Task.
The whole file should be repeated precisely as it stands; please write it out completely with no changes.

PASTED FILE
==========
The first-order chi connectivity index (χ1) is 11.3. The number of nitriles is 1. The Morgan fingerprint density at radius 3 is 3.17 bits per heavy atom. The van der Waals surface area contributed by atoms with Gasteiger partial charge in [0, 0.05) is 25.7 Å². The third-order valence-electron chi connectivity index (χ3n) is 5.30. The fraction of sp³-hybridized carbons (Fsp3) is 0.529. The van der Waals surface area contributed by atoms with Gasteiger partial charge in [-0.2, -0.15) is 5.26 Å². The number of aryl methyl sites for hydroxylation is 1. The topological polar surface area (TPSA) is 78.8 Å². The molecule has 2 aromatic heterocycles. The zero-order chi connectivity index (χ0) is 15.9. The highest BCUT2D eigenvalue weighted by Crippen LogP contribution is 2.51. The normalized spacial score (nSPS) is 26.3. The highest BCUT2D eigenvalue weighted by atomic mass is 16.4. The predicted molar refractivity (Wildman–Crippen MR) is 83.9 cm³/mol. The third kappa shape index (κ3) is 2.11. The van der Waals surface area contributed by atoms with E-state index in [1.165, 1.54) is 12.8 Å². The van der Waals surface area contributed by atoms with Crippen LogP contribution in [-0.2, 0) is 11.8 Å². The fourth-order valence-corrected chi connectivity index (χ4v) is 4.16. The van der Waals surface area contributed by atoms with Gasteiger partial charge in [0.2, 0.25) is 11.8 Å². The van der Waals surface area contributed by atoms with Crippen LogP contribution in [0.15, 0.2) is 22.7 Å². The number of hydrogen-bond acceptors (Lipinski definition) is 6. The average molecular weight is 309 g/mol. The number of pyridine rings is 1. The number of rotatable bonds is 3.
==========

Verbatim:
The first-order chi connectivity index (χ1) is 11.3. The number of nitriles is 1. The Morgan fingerprint density at radius 3 is 3.17 bits per heavy atom. The van der Waals surface area contributed by atoms with Gasteiger partial charge in [0, 0.05) is 25.7 Å². The third-order valence-electron chi connectivity index (χ3n) is 5.30. The fraction of sp³-hybridized carbons (Fsp3) is 0.529. The van der Waals surface area contributed by atoms with Gasteiger partial charge in [-0.2, -0.15) is 5.26 Å². The number of aryl methyl sites for hydroxylation is 1. The topological polar surface area (TPSA) is 78.8 Å². The molecule has 2 aromatic heterocycles. The zero-order chi connectivity index (χ0) is 15.9. The highest BCUT2D eigenvalue weighted by Crippen LogP contribution is 2.51. The normalized spacial score (nSPS) is 26.3. The highest BCUT2D eigenvalue weighted by atomic mass is 16.4. The predicted molar refractivity (Wildman–Crippen MR) is 83.9 cm³/mol. The third kappa shape index (κ3) is 2.11. The van der Waals surface area contributed by atoms with E-state index in [1.165, 1.54) is 12.8 Å². The van der Waals surface area contributed by atoms with Crippen LogP contribution in [-0.2, 0) is 11.8 Å². The fourth-order valence-corrected chi connectivity index (χ4v) is 4.16. The van der Waals surface area contributed by atoms with Gasteiger partial charge in [0.2, 0.25) is 11.8 Å². The van der Waals surface area contributed by atoms with Crippen LogP contribution in [0.15, 0.2) is 22.7 Å². The number of hydrogen-bond acceptors (Lipinski definition) is 6. The average molecular weight is 309 g/mol. The number of pyridine rings is 1. The number of rotatable bonds is 3.